Levkas

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Levkás,

Greece: see LefkásLefkás,
formerly Levkás
or Leucas
, mountainous island (1991 pop. 19,350), c.115 sq mi (300 sq km), W Greece, in the Ionian Sea; one of the Ionian Islands. Lefkás (1991 pop.
..... Click the link for more information.
.
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The following article is from The Great Soviet Encyclopedia (1979). It might be outdated or ideologically biased.

Levkas

 

(Leukas), an island in the Ionian Sea, part of the Ionian Islands; belongs to Greece. Area, 295 sq km. The low mountains, which reach an elevation of 1,158 m, are composed primarily of limestones; karst is developed. In the uncultivated areas, the vegetation contains a predominance of frigana (xerophytic shrub and semishrub vegetation) and maquis. Olives, citrus fruits, and grapes are grown. Levkas, one of the most important regions in Greece in olive production, has approximately 1 million olive trees. Fishing is also important. The principal city and port is Levkas.


Levkas

 

the name for the ground used in Russian medieval painting. After the 17th century the word levkas was used to designate the traditional ground for Russian icon painting: powdered chalk mixed with animal or fish glue. Levkas is also the name for the ground under the paint or gilt on wooden artifacts.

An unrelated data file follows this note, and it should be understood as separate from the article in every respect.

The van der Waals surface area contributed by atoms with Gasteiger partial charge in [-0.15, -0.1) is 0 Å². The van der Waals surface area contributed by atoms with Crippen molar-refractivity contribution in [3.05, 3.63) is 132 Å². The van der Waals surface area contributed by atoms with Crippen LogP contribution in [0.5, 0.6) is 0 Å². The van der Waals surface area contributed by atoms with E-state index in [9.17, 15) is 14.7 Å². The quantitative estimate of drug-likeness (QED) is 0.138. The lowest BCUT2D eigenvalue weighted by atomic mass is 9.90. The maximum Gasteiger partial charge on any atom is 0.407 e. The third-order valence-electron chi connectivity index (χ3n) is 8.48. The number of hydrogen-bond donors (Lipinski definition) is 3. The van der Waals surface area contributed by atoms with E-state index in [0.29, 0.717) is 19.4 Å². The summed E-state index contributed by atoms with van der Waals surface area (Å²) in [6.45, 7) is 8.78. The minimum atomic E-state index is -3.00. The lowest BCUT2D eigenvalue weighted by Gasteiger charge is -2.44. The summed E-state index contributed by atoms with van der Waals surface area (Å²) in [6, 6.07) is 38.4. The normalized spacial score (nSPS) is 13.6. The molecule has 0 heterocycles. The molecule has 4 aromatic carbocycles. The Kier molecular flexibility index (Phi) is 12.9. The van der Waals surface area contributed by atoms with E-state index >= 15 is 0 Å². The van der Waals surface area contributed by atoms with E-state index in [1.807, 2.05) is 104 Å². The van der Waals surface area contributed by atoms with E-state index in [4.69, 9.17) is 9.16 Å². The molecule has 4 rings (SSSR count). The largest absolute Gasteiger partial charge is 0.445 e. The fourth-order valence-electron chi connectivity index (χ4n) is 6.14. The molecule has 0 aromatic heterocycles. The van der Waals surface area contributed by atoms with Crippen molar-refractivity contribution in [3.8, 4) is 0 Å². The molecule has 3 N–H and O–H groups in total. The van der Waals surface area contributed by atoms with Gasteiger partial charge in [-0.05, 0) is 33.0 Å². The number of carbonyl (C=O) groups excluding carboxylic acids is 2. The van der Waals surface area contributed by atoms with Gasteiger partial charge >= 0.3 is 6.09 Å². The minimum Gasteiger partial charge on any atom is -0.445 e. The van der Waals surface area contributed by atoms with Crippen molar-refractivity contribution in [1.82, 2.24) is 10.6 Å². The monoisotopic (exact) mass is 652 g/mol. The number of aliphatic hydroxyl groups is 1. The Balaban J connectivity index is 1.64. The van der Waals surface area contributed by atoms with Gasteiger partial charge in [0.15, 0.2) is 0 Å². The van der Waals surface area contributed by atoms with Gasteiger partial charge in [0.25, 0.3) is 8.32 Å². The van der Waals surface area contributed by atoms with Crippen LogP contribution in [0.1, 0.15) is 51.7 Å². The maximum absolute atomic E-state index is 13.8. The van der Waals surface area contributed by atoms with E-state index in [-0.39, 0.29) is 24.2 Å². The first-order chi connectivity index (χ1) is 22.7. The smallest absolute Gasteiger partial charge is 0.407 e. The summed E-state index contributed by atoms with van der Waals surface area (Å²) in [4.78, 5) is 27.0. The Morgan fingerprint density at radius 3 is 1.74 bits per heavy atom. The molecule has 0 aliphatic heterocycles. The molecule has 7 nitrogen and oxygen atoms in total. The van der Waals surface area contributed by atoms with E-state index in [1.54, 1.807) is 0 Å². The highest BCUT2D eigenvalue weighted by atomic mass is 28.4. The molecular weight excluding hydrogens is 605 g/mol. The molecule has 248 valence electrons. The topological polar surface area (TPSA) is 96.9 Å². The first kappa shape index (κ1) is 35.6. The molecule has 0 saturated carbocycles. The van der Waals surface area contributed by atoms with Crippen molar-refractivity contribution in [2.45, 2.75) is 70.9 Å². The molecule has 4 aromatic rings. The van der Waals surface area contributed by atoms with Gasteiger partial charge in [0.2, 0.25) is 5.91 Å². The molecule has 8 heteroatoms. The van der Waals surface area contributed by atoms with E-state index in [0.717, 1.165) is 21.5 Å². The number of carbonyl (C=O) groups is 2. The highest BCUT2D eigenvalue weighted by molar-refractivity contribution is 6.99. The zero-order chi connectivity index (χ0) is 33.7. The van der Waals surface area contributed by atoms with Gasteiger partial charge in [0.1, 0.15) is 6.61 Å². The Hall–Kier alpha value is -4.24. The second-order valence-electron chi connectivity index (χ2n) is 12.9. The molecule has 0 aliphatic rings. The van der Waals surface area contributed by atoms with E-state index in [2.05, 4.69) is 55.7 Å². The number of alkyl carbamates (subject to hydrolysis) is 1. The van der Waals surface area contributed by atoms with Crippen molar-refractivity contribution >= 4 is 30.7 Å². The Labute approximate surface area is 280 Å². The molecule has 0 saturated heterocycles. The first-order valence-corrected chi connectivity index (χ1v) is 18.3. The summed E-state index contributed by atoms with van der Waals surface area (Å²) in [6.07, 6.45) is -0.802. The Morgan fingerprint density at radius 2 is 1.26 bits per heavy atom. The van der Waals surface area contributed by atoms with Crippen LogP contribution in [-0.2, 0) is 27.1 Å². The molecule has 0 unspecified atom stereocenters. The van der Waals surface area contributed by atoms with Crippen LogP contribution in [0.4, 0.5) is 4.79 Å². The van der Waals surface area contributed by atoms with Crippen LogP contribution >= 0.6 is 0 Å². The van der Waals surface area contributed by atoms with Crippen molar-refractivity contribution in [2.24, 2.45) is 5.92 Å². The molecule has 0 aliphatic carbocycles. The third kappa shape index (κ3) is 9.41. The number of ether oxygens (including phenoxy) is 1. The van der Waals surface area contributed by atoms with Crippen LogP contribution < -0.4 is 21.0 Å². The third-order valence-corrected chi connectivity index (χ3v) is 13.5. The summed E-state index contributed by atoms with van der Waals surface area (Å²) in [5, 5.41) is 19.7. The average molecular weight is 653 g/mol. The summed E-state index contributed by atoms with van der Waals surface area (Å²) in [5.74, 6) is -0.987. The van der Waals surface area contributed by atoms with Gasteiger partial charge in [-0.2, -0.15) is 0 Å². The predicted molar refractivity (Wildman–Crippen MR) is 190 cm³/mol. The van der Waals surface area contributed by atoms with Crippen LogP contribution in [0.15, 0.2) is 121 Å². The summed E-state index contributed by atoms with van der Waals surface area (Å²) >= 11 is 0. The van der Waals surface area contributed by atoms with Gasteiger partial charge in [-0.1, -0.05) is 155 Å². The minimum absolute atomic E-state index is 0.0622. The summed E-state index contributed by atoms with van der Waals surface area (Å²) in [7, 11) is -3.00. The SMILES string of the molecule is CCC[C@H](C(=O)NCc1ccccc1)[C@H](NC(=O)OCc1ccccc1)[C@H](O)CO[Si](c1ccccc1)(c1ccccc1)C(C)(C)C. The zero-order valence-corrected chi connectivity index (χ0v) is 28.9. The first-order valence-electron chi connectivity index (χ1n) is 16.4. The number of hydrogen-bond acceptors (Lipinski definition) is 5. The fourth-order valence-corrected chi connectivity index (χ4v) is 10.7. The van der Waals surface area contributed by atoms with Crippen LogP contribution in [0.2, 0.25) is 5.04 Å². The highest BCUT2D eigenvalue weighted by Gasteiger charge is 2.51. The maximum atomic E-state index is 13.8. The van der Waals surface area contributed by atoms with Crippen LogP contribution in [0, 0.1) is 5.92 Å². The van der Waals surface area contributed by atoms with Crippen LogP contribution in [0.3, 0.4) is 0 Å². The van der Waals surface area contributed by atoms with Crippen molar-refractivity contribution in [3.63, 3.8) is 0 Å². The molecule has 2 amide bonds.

The Great Soviet Encyclopedia, 3rd Edition (1970-1979). © 2010 The Gale Group, Inc. All rights reserved.
References in periodicals archive ?
Nagy G (1996) Phaethon, Sappho's Phaon, and the white rock of Leukas: "reading" the symbols of Greek lyric.
In Greek mythology, Aphrodite jumps off the white rock of Leukas (what Percy calls Levkas) to relieve her passion for Adonis.
Immediately after narrating Chabrias's exploits, Diodoros relates that Timotheos "having sailed to Kephallenia brought over to his side the cities there and likewise persuaded those in Akarnania to incline toward Athens." (33) He then goes on to state that Timotheos also made friends of Alketas, king of the Molossians, and "won over the lands of the cities of those regions," (34) after which he won a naval battle against the Spartans near Leukas. Xenophon, apparently narrating the same campaign of 375, makes no mention of Kephallenia, Akarnania, or Molossia; instead, he states that Timotheos "having sailed around [the Peloponnese] straightaway put Corcyra under his control," (35) treating the island, however, in a moderate and humane way.
(7.) Green objects that Sappho threw herself off Leuctra not Leukas, that Arieka is not a Greek name, that Corinth was in ruins at the time of the novel, that the name of an actual priest of Apollo (since these are known) should have been used rather than a fictional one, and that Hittite is not identical with Linear A or B.